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Since she first entered higher education Whitney Wilson, Emmanuel’s new coordinator of the First Year Writing Program, knew she wanted to teach.
“I just wasn’t really sure what capacity that would take,” said Wilson.
Wilson has worked at a number of colleges and universities across the state of Massachusetts during her career in higher education, including Wentworth Institute of Technology, Springfield College and Emerson College. She has working in various writing centers and taught Intro to Literature or versions of First Year Writing.
“I really enjoyed that,” said Wilson. “But there aren’t a lot of full time jobs in those fields. So, I was thinking about ways that I could keep teaching and working with college students, because I really like them.”
So Wilson decided to pursue a second master’s degree at Simmons College, which would allow her to become an instructional librarian.
After getting her degree, Wilson took a full time position as an Instructional Librarian at Emmanuel.
“I was drawn to Emmanuel because of it’s size, I liked how the classes are small and the faculty knows one another,” said Wilson. “A lot of people who work at Emmanuel also stay here their whole career, and I really liked that too.”
As an instructional librarian, Wilson oversaw all the teaching that they library did. Classes usually come into the library to learn about research methods or citation styles, and Wilson would usually instruct these groups which is how she got to be on a first name basis with ¾ of the people on campus.
“At Emanuel, our library does a lot of teaching compared to other schools,” said Wilson.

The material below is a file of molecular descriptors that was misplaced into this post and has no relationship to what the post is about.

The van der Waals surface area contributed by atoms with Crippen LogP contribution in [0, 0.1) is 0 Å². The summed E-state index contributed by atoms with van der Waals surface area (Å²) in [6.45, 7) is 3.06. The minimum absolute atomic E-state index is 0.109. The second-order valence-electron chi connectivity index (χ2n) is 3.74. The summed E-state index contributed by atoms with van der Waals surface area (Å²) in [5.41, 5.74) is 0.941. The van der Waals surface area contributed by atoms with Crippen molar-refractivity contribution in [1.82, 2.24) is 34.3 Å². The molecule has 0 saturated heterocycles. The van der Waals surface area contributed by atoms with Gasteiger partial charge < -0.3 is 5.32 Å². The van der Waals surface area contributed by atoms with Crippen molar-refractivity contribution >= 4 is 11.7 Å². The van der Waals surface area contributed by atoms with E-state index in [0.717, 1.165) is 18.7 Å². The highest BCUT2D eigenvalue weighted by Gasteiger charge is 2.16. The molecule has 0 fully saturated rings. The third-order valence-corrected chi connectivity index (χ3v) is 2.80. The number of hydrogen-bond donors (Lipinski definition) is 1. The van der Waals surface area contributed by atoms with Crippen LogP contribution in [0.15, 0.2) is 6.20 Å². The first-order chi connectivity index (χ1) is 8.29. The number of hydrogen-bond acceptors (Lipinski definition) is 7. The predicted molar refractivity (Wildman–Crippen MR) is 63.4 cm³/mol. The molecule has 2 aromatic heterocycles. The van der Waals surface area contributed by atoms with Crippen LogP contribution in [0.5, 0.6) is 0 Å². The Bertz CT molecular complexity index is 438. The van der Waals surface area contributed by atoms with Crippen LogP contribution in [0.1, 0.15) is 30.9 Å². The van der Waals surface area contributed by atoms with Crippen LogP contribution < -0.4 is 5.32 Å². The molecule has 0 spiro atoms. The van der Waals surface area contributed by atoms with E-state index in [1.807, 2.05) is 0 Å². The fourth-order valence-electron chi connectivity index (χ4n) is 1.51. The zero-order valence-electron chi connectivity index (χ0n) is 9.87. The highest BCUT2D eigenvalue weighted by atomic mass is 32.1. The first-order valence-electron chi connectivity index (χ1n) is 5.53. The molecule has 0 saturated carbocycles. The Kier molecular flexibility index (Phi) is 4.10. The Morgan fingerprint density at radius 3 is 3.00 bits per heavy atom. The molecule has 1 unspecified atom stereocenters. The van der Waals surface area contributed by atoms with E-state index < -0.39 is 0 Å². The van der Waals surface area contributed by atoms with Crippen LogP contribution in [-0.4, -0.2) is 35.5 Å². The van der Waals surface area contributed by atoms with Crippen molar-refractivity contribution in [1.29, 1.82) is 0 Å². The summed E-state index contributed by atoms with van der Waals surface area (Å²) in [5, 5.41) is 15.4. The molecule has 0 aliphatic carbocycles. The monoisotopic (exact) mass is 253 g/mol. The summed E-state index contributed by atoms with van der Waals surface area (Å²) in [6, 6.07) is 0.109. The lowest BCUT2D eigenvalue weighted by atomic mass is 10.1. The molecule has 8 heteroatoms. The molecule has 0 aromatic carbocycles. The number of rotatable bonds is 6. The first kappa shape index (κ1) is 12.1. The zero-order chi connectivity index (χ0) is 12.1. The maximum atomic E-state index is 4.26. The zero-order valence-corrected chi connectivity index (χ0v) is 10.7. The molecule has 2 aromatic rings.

Wilson would also teach sections of First Year Writing, when another instructor was needed.
This year, Wilson has taken on a different identity, as she is the new coordinator of the First Year Writing Program. Along with teaching the course full time, Wilson will be overseeing the logistics of the program as well.
The goal of First Year Writing is to provide students with a “safe space,” as Wilson describes it, where they can transition their high school writing to academic writing.
“We have to do this in a broad, multidisciplinary way, so we can create a solid foundation from which first year students can feel confident in their academic writing skills when they go into their major classes,” said Wilson.
One of Wilson’s central goals for FYW is to make students feel like the class is a really valuable step to ease them into the kind of writing they will encounter in their college career. Wilson hopes to achieve this goal by, in part, getting students more excited about their writing by offering a First Year Writing Prize at the end of each semester.
Students will have the chance to submit the research papers they write for the class to the competition. The papers will be judged by a group of faculty from different departments. Once a winner is chosen, they will be invited to a ceremony where they read their winning paper and receive their prize, which will most likely be a gift card of some sort.
“I really like that I to get to have my own class, that I get to build it from the bottom up,” said Wilson.
But there are some aspects of teaching full time that she is still getting used to, especially her new title.
“You know, most people on campus knows me as Whitney. It’s very strange to be called Professor Wilson!”
Katie Drewry is a Staff Writer for The Hub. She can be contacted at email@example.com.